Parsons Behle & Latimer (Parsons) attorneys Richard H. Greener and Slade D. Sokol successfully defended a $5 million dollar Idaho agribusiness client in a contentious family dispute in Idaho District Court over the ownership and ability to manage the family LLC. Parsons and its clients were successful in defeating Plaintiffs’ claims of undue influence, declaratory judgment regarding donative and testamentary capacity, interference with expectancy of inheritance, request for dissolution of the LLC and more. The District Court granted summary judgment in favor of the Defendants on all seven causes of action asserted by the Plaintiffs.
Additionally, Parsons represented Defendants in Magistrate Court where the Plaintiffs (Petitioners in that case) sought the imposition of a guardianship and a conservatorship for their elderly parents alleging that they lacked the capacity to care for themselves or manage their finances. Parsons prevailed in the Magistrate Court obtaining a summary judgment on all Plaintiffs’ claims, except one which was resolved by stipulation to the clients’ satisfaction.
In the District Court case, Parsons attorneys focused on setting up a motion for summary judgment. An intensive discovery process was undertaken to establish that the Plaintiffs’ claims lacked any legal or factual basis. This having been established through discovery efforts, Parsons attorneys filed a comprehensive motion for summary judgment, which the District Court granted in its entirety. All the Plaintiffs’ seven asserted causes of action were dismissed.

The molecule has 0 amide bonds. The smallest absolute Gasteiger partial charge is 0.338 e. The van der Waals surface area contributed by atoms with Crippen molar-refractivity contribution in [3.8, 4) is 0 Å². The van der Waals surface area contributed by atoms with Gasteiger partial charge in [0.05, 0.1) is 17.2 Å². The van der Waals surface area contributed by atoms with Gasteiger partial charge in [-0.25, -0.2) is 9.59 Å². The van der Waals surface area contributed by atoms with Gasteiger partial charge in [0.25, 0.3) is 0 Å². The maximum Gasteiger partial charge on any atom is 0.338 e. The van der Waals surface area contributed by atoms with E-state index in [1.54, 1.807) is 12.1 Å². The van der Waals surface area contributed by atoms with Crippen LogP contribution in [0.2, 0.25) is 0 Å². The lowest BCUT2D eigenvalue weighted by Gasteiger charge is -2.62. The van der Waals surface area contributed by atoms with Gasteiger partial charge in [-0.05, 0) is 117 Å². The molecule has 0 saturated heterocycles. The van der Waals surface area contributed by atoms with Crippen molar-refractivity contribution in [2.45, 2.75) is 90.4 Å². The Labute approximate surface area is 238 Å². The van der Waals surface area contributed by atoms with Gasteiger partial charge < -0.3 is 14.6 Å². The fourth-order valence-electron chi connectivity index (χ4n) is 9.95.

Parsons attorney Richard H. Greener says, “The cases were hotly contested and, in a word, sad because it involved the oldest son suing his elderly parents and his younger brother to undo the elderly parents’ wills which were validly executed by the parents. We believed that the Plaintiffs’ allegations were totally lacking any substance and were without merit, which is essentially what was determined by the District Court.”
Parsons attorney Slade D. Sokol says: “After a thorough investigation, it was our belief that Plaintiffs had no basis for any of the claims asserted in the District Court case. There was no proof that our client, the youngest son, had engaged in any conduct that would even remotely support the undue influence claim, and the judge agreed. Our litigation team also discovered that by bringing a claim for dissolution of the family LLC, Plaintiffs triggered an ‘Involuntary Withdrawal’ provision contained in the LLC’s Operating Agreement. Having triggered the Involuntary Withdrawal, Plaintiffs no longer were entitled to manage the family business and were merely ‘Interest Holders.’ This was the best-possible outcome for our clients. I know they will have a very Happy Holiday season.”